Remember when we were all locked up at home at the start of the great pandemic? That’s when I bought the 2006 MINI Cooper. And not because I had been dreaming of owning one for some time. I didn’t even know I wanted a car before the virus invaded our civilization. Plus, due to my job, I don’t really need to own a vehicle. The old Camry does the day to day heavy lifting. Add to that the fact that one, sometimes two press cars are parked in my driveway each week, and it’s fair to say my girlfriend and I are well served with cars. Yet, here I am owning a first-gen MINI Cooper. Here’s how it happened.
I chose to park my 2006 MINI Cooper next to the electric MINI Cooper SE during its photoshoot just to show how mini it actually is. Obviously my car is a bit further behind the SE in the picture above, but you get the idea. New MINIs are enormous next to the R50, which is part of the reason why I bought it.The more new cars I drive, the more I feel a desire to look back at older, simpler machines. And the more I drive ultra powerful vehicles, things like BMW M5s or McLaren 600LTs, the more I appreciate slow, underpowered automobiles. More importantly, in a world of automatic transmissions, complicated traction control systems and electrification, I’m more and more attracted to cars that make me smile, cars that let me drive the shit out of them and that transmit some form of emotion through their steering wheels. New cars may be fast, but very few of them are actually rewarding to drive, let alone small and lightweight.My search for a weekend toy came up during the darkest hours of the pandemic, when everything was shut down and many of us, including myself, wondered if we’d ever get back to our jobs. In my case, the lockdown meant all of my writing gigs had been put on hold and carmakers were no longer loaning me press units to review. So I started panicking and began shopping for a car.I didn’t have a very big budget. I wanted to pay cash, so I limited myself to a $6,000 price cap. I figured there could still be something interesting in that price range that could suit my fancy. I found some old BMWs, some rusted out Hondas and high mileage Golf GTIs at times. I even came really close to buying a late eighties Mazda MX-6 Turbo, until the seller chickened out due to the COVID-19 restrictions. He just didn’t want me to come over to his house, even if I told him I was ready to buy.Anyway, as I cycled through the ads, I often spotted some clean MINI Coopers for sale. Some were S’, some were not. I’ve always had a soft spot for the first-generation Cooper. When BMW rebooted the MINI nameplate in 2002, it had hit the nail right on the head by offering a truly small (for its time) hatchback with retro-inspired styling and engaging driving dynamics. It also helped that the car had been designed by renowned designer Frank Stephenson, the man also behind cars like the Ferrari F430 and the Maserati MC12. And the more of these car I would see on the road, the more I became fond of them for being so small, so cute and so damn British, even if they’re actually German. My job has me sold on MINI in general. All of its cars are fun and engaging to drive, even the Countryman SUV. So I ended up finding this Astro Black example (which is actually dark blue) with only 110,000 km on tap, always garage-kept and never winter driven.After doing a lot of research on these cars, I learned that they’re not the unreliable pieces of shit people have associated them with. You just need to know which one to get. If you can avoid an S altogether, you’ll be freeing yourself from most of the known issues. While it’s tempting to go towards that 160-horsepower supercharged engine, the cars tend to have been beaten to hell. The supercharger and intercooler setup is also not easy to work on, with several issues related to oil cooling and the blower itself being a royal POS. Naturally aspirated Coopers, while considerably less powerful than their S counterparts, are much more reliable and easy to work on.Then there’s the year. In 2005, BMW overhauled the entire Cooper lineup and fixed much of the badly designed components. The car also got a slight facelift which made it look even nicer, especially from the front due to a different bumper and headlights. All models, including the non-S Cooper got a new and much more solid Getrag manual transmission which replaced the old and god-awful Rover unit. Also, try to avoid automatic cars as the CVT was a ticking time bomb. My car is precisely the sweet spot of the first-gen MINI Cooper: a 2006, the last year that generation was produced, and with a manual transmission.Power in these things came from a naturally aspired 1.6-liter single overhead cam four-cylinder good for a lukewarm 120 horsepower and 110 lb-ft of torque. There’s absolutely nothing impressive about this engine, and the only thing separating it from an S is the lack of a supercharger. There isn’t even any form of variable valve timing in this thing, but it does have a cast iron block which makes it very easy to boost using either a blower or a turbo kit. There’s also a wide variety of aftermarket support for this engine, with relatively cheap mods that can bring it up to a more respectable 150 horsepower. It’s a lighter, simpler setup, as well. Considering that the car only weighs in at 1,038 kg with the panoramic roof, you don’t need much to turn these things into fire-breathing pocket rockets.Driving a 2006 MINI Cooper is loads of fun, even if its heavily underpowered. I recently added a few bolt-on parts, a Bilstein B14 coilover kit (not featured in the photos), a cold air intake and a Milltek cat-back exhaust. It definitely helps give the car more pep, but it’ll need an ECU reflash, a full header system and an ignition system refresh kit for it to really fly.Handling is impeccable, with a stiff suspension, very low body roll and a quick, direct power steering system as well as a short-throw manual shifter with crisp cog engagement. And of course, there’s the way the Cooper looks as it’s driving down the road. It’s just one of those timeless designs that’s starting to age gracefully. It’s the same story inside, where the large circular speedometer stays true to the original 1960s MINI.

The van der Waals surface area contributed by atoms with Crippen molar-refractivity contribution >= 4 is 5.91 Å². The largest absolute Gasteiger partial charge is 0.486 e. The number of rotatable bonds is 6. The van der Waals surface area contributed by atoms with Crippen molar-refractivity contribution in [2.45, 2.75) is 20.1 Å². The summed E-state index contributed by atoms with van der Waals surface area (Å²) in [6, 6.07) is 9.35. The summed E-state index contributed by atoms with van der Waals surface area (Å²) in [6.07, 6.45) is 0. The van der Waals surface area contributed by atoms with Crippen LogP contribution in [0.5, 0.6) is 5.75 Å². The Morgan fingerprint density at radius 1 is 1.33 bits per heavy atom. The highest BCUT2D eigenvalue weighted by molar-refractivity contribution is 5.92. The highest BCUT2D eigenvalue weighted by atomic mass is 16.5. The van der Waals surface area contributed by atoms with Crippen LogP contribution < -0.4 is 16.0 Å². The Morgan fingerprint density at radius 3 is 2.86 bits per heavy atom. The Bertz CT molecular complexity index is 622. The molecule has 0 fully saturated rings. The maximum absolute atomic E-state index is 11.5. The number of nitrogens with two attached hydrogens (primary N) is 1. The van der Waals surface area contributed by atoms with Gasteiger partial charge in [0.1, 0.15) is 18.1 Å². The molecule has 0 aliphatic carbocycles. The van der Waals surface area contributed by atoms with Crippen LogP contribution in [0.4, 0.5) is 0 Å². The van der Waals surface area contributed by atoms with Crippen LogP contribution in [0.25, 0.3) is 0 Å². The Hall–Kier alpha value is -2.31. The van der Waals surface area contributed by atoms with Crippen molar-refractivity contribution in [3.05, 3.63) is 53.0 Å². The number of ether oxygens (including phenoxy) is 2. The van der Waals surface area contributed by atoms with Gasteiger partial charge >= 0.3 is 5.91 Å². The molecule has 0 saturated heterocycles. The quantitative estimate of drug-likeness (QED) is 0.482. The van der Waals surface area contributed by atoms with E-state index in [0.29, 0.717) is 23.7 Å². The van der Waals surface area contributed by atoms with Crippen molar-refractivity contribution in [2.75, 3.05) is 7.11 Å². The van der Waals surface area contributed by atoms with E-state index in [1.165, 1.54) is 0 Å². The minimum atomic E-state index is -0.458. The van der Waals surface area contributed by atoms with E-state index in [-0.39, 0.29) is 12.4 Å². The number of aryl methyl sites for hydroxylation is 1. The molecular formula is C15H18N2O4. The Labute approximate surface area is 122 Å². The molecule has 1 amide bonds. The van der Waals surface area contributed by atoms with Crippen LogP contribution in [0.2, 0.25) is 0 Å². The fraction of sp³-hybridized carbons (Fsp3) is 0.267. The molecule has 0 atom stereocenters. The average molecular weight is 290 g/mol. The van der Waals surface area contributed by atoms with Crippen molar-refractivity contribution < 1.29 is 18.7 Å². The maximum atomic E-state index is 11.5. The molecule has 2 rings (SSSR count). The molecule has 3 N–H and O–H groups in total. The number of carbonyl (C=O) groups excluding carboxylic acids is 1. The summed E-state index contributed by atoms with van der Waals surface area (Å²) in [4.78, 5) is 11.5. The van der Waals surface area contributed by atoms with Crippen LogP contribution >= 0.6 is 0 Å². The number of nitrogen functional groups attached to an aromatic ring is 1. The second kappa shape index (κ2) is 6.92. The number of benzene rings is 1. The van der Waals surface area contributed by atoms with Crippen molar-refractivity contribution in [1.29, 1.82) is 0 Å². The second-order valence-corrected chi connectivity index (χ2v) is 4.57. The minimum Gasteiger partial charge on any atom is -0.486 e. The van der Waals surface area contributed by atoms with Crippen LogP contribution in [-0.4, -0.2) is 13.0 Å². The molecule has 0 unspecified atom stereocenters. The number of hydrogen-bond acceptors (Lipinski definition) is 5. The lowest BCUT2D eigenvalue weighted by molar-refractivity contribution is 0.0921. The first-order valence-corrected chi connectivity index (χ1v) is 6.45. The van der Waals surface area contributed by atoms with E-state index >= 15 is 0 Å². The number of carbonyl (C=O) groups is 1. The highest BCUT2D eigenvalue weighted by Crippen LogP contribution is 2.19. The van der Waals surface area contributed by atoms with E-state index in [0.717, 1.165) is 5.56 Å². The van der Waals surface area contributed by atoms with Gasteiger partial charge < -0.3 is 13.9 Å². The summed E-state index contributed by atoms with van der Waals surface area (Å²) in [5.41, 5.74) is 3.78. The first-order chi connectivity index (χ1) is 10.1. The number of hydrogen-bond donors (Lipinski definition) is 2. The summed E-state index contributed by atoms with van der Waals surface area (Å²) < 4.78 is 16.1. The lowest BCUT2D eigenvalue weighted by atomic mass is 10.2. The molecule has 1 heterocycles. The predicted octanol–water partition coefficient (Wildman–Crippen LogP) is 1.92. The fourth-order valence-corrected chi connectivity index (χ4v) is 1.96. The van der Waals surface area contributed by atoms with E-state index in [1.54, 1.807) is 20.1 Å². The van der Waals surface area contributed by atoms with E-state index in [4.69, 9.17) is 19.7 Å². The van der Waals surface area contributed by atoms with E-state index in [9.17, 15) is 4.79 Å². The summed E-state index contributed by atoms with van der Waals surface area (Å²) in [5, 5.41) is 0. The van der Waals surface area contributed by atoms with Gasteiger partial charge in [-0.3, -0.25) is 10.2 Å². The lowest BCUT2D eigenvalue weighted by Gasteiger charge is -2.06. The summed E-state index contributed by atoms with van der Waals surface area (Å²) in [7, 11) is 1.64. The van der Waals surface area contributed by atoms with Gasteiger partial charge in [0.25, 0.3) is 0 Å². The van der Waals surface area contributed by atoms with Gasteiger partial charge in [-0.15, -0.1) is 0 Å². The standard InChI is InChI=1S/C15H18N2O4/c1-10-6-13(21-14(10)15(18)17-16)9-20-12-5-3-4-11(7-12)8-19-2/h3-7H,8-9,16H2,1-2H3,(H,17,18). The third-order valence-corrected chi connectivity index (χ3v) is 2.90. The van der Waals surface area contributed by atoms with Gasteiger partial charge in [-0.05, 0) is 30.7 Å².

I’m not expecting my car to appreciate in value, nor become a collectible. Too many of these cars were built for that anyway. But it’s a car I love looking at and driving, one I often prefer taking out for a spin than the $100,000 soulless machine that sits in my driveway. This is why my R50 will always hold a special place in my heart.
Clavey’s Corner is located in Montreal, Quebec, Canada. Prices and trim levels discussed in this article reflect the Canadian car market.
Photography: Guillaume Fournier
Contact the author: [email protected]